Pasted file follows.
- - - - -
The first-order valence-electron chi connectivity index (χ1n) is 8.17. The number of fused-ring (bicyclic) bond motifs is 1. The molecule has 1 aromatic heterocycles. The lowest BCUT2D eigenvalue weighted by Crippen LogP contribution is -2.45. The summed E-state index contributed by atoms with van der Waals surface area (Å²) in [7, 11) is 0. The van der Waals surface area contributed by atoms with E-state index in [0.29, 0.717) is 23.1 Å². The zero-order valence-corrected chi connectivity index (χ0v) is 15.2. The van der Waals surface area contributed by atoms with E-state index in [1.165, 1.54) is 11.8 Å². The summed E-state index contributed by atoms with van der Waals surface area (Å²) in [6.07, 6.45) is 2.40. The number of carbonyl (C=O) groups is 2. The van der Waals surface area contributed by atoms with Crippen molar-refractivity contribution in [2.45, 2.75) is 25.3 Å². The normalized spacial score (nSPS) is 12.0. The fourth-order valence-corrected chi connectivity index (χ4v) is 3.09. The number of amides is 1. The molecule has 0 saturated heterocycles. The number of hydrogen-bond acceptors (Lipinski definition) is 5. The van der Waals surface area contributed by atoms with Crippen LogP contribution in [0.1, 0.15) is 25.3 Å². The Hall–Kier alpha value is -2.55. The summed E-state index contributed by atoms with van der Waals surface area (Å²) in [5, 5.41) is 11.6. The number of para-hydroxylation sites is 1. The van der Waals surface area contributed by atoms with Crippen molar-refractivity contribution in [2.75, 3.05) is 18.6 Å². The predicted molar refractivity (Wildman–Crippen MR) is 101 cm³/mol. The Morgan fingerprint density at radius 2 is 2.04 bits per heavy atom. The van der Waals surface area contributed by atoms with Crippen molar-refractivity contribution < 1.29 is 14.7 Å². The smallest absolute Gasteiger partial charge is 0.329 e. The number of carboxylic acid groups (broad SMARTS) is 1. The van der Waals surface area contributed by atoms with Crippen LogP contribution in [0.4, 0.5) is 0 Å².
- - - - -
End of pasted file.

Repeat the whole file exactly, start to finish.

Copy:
The first-order valence-electron chi connectivity index (χ1n) is 8.17. The number of fused-ring (bicyclic) bond motifs is 1. The molecule has 1 aromatic heterocycles. The lowest BCUT2D eigenvalue weighted by Crippen LogP contribution is -2.45. The summed E-state index contributed by atoms with van der Waals surface area (Å²) in [7, 11) is 0. The van der Waals surface area contributed by atoms with E-state index in [0.29, 0.717) is 23.1 Å². The zero-order valence-corrected chi connectivity index (χ0v) is 15.2. The van der Waals surface area contributed by atoms with E-state index in [1.165, 1.54) is 11.8 Å². The summed E-state index contributed by atoms with van der Waals surface area (Å²) in [6.07, 6.45) is 2.40. The number of carbonyl (C=O) groups is 2. The van der Waals surface area contributed by atoms with Crippen molar-refractivity contribution in [2.45, 2.75) is 25.3 Å². The normalized spacial score (nSPS) is 12.0. The fourth-order valence-corrected chi connectivity index (χ4v) is 3.09. The number of amides is 1. The molecule has 0 saturated heterocycles. The number of hydrogen-bond acceptors (Lipinski definition) is 5. The van der Waals surface area contributed by atoms with Crippen LogP contribution in [0.1, 0.15) is 25.3 Å². The Hall–Kier alpha value is -2.55. The summed E-state index contributed by atoms with van der Waals surface area (Å²) in [5, 5.41) is 11.6. The number of para-hydroxylation sites is 1. The van der Waals surface area contributed by atoms with Crippen molar-refractivity contribution in [2.75, 3.05) is 18.6 Å². The predicted molar refractivity (Wildman–Crippen MR) is 101 cm³/mol. The Morgan fingerprint density at radius 2 is 2.04 bits per heavy atom. The van der Waals surface area contributed by atoms with Crippen molar-refractivity contribution < 1.29 is 14.7 Å². The smallest absolute Gasteiger partial charge is 0.329 e. The number of carboxylic acid groups (broad SMARTS) is 1. The van der Waals surface area contributed by atoms with Crippen LogP contribution in [0.4, 0.5) is 0 Å².